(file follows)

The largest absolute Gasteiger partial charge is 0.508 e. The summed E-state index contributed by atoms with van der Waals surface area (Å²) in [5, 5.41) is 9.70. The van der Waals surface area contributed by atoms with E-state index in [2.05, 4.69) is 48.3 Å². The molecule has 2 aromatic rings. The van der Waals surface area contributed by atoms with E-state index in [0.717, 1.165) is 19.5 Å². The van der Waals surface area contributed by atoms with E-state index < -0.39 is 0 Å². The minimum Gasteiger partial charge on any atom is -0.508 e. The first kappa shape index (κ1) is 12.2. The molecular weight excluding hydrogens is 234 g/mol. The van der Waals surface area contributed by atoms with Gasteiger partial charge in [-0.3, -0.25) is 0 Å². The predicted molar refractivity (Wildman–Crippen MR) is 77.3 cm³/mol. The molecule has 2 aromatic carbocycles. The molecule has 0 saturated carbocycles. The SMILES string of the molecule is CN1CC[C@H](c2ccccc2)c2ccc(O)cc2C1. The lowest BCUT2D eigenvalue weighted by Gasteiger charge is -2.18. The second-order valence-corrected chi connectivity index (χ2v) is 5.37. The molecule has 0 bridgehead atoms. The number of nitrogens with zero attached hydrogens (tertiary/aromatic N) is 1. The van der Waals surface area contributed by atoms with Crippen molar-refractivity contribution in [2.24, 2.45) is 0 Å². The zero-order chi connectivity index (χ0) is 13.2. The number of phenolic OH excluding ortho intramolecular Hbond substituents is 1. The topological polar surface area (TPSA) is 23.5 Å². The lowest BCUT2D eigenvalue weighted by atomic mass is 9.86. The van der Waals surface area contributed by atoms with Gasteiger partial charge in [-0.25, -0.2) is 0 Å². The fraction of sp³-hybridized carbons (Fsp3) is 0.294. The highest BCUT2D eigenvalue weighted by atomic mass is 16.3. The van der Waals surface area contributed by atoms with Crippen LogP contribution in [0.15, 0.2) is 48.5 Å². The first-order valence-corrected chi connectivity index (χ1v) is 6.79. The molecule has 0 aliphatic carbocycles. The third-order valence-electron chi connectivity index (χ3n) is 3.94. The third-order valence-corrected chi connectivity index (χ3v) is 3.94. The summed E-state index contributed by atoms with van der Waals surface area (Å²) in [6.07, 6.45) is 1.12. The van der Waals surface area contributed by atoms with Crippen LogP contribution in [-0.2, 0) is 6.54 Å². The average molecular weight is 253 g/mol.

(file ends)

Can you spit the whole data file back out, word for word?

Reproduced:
The largest absolute Gasteiger partial charge is 0.508 e. The summed E-state index contributed by atoms with van der Waals surface area (Å²) in [5, 5.41) is 9.70. The van der Waals surface area contributed by atoms with E-state index in [2.05, 4.69) is 48.3 Å². The molecule has 2 aromatic rings. The van der Waals surface area contributed by atoms with E-state index in [0.717, 1.165) is 19.5 Å². The van der Waals surface area contributed by atoms with E-state index < -0.39 is 0 Å². The minimum Gasteiger partial charge on any atom is -0.508 e. The first kappa shape index (κ1) is 12.2. The molecular weight excluding hydrogens is 234 g/mol. The van der Waals surface area contributed by atoms with Gasteiger partial charge in [-0.3, -0.25) is 0 Å². The predicted molar refractivity (Wildman–Crippen MR) is 77.3 cm³/mol. The molecule has 2 aromatic carbocycles. The molecule has 0 saturated carbocycles. The SMILES string of the molecule is CN1CC[C@H](c2ccccc2)c2ccc(O)cc2C1. The lowest BCUT2D eigenvalue weighted by Gasteiger charge is -2.18. The second-order valence-corrected chi connectivity index (χ2v) is 5.37. The molecule has 0 bridgehead atoms. The number of nitrogens with zero attached hydrogens (tertiary/aromatic N) is 1. The van der Waals surface area contributed by atoms with Crippen molar-refractivity contribution in [2.24, 2.45) is 0 Å². The zero-order chi connectivity index (χ0) is 13.2. The number of phenolic OH excluding ortho intramolecular Hbond substituents is 1. The topological polar surface area (TPSA) is 23.5 Å². The lowest BCUT2D eigenvalue weighted by atomic mass is 9.86. The van der Waals surface area contributed by atoms with Gasteiger partial charge in [-0.25, -0.2) is 0 Å². The fraction of sp³-hybridized carbons (Fsp3) is 0.294. The highest BCUT2D eigenvalue weighted by atomic mass is 16.3. The van der Waals surface area contributed by atoms with Crippen LogP contribution in [0.15, 0.2) is 48.5 Å². The first-order valence-corrected chi connectivity index (χ1v) is 6.79. The molecule has 0 aliphatic carbocycles. The third-order valence-electron chi connectivity index (χ3n) is 3.94. The third-order valence-corrected chi connectivity index (χ3v) is 3.94. The summed E-state index contributed by atoms with van der Waals surface area (Å²) in [6.07, 6.45) is 1.12. The van der Waals surface area contributed by atoms with Crippen LogP contribution in [-0.2, 0) is 6.54 Å². The average molecular weight is 253 g/mol.